Scientists find possible cause for Alzheimer's
New results suggest a potential cause of Alzheimer’s, which could one day lead to early detection and treatment of this debilitating disease.
The brain is constantly producing waste products. This ‘waste’ builds up, like a pile of dirty dishes by the kitchen sink. The only way to get rid of those dishes, is to get a good nights sleep.
When we sleep, the brain gets to works in rinsing out these waste products, making our brain clean and fresh when we wake up the next day. The process that was first discovered in 2013 but new research suggests that this clean-up process is reduced in Alzheimer’s patients, and that this could be happening well before they display any symptoms of the disease.
“We’ve discovered for the first time that the brain’s cleaning system doesn’t work very well in mice, even before they become sick,” says co-author Maiken Nedergaard, from the Center of Basic and Translational Neuroscience, University of Copenhagen, Denmark.
“It could possibly be the reason why they become sick in the first place. We imagine that if we can develop drugs to make this system more effective, then it could lead to fantastic developments in treatment,” says Nedergaard.
FENS Forum of Neuroscience, 2016
Maiken Nedergaard presented the new results at the FENS Forum for Neuroscience, 2016, in Copenhagen, Denmark.
Science Nordic was there to film and report from the conference.
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The new study in published in the journal Neurobiology of Disease.
A new paradigm in Alzheimer’s research
The new results have been praised by other scientists.
“It's a new paradigm, if these mechanisms also influence the development of Alzheimer’s in people, and we could then come up with new treatments,” says Niels Heegaard, a apecialist in autoimmunology and biomarkers from Statens Serum Institute, Denmark. There are currently no cures for Alzheimer’s or other forms of dementia.
“I think it’s very exciting. Maiken has etched out a new path that widens both our understanding and the options for future Alzheimer’s research,” says Heegaard, and adds that the new results have big implications for improved diagnosis of the disease.
“Perhaps one day it will help us to identify patients earlier. Today, it’s a problem that we [can’t identify]who it is that will develop Alzheimer’s, or some other [type of dementia],” he says.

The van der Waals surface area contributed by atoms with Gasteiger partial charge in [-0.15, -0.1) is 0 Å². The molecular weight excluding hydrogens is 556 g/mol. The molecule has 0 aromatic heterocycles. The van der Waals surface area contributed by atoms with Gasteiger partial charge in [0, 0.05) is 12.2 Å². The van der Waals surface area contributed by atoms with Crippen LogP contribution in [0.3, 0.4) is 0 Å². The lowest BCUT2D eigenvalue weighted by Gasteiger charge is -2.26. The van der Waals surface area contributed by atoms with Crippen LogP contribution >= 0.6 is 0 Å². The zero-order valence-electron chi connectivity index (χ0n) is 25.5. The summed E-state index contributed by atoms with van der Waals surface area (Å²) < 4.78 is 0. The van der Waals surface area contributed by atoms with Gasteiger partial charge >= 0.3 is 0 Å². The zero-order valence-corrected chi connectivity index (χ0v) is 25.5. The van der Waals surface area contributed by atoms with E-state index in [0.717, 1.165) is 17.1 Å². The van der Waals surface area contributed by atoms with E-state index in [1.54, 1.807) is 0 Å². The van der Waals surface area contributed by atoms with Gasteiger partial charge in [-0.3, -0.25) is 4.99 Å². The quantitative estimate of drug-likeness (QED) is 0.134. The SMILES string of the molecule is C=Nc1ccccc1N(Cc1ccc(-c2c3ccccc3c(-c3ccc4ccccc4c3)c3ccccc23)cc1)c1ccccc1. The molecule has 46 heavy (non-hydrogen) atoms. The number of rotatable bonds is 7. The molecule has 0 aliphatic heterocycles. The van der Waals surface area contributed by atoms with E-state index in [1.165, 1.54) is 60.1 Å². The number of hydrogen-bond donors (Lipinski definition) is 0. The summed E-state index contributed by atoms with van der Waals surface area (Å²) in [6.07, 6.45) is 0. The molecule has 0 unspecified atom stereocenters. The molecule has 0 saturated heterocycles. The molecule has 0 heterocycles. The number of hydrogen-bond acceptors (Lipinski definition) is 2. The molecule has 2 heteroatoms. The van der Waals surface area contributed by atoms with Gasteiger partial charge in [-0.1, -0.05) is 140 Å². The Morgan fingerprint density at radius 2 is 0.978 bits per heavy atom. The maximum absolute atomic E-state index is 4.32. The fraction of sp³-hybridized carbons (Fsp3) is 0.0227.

But do the results apply to humans?
Nedergaard and her team are now investigating to see whether the mice results are also applicable to humans.
In a separate study, published in the Journal of Cerebral Blood Flow and Metabolism, Nedergaard collaborated with colleagues from Oulu University Hospital, Finland to develop a new method to film the cleaning processes in action for the first time in a human brain.
The method can be used to measure the different signals of movement of liquids within the brain--blood pressure, heart beat, and breathing. These responses are often so subtle that they are exceptionally difficult to detect and measure. So the new method requires very detailed
MR-scanning to achieve this, says Heegaard.
“The interesting thing here is that the method is developed in healthy control subjects, and it’s the first time that we can see currents like this in the brain,” says Heegaard.
“It’s new that we can measure the pulses and investigate the key physiological mechanisms that drive liquid-currents,” he says.
“The pulses in fluid look to have an influence on the flow, and now we have a method where we can measure them with sufficient detail. We can now find out if the relationship that Maiken’s group have found in mice also applies to humans.”
Ground breaking research expected to lead to new treatments
Heegaard stresses that the results need to replicated first in other mouse-models, but nonetheless, he expects that one day, new treatments will arise from this line of research.
“If we can show a relationship between people who develop Alzheimer’s and a specific type of pulse in the brain, it gives a new point of attack to develop medicine. In theory, we can develop new medicine that targets the brains transport molecules,” says Heegaard.
Nedergaard is also excited about the Finnish research.
“It’s the most ground breaking method to come out in years,” says Nedergaard.
“You can only go so far in mice, but this research has the potential to lead to fantastic developments in treatments and can perhaps lead to diagnostic tools for detecting Alzheimer’s in people before it develops,” she says.
Read the Danish version of this story on Videnskab.dk
Translated by: Catherine Jex
- Suppression of glymphatic fluid transport in a mouse model of Alzheimer's disease (2016), Neurobiology of Disease, doi:10.1016/j.nbd.2016.05.015
- Ultra-fast magnetic resonance encephalography of physiological brain activity - Glymphatic pulsation mechanisms? (2016), Journal of Cerebral Blood Flow & Metabolism, doi: 10.1177/0271678X15622047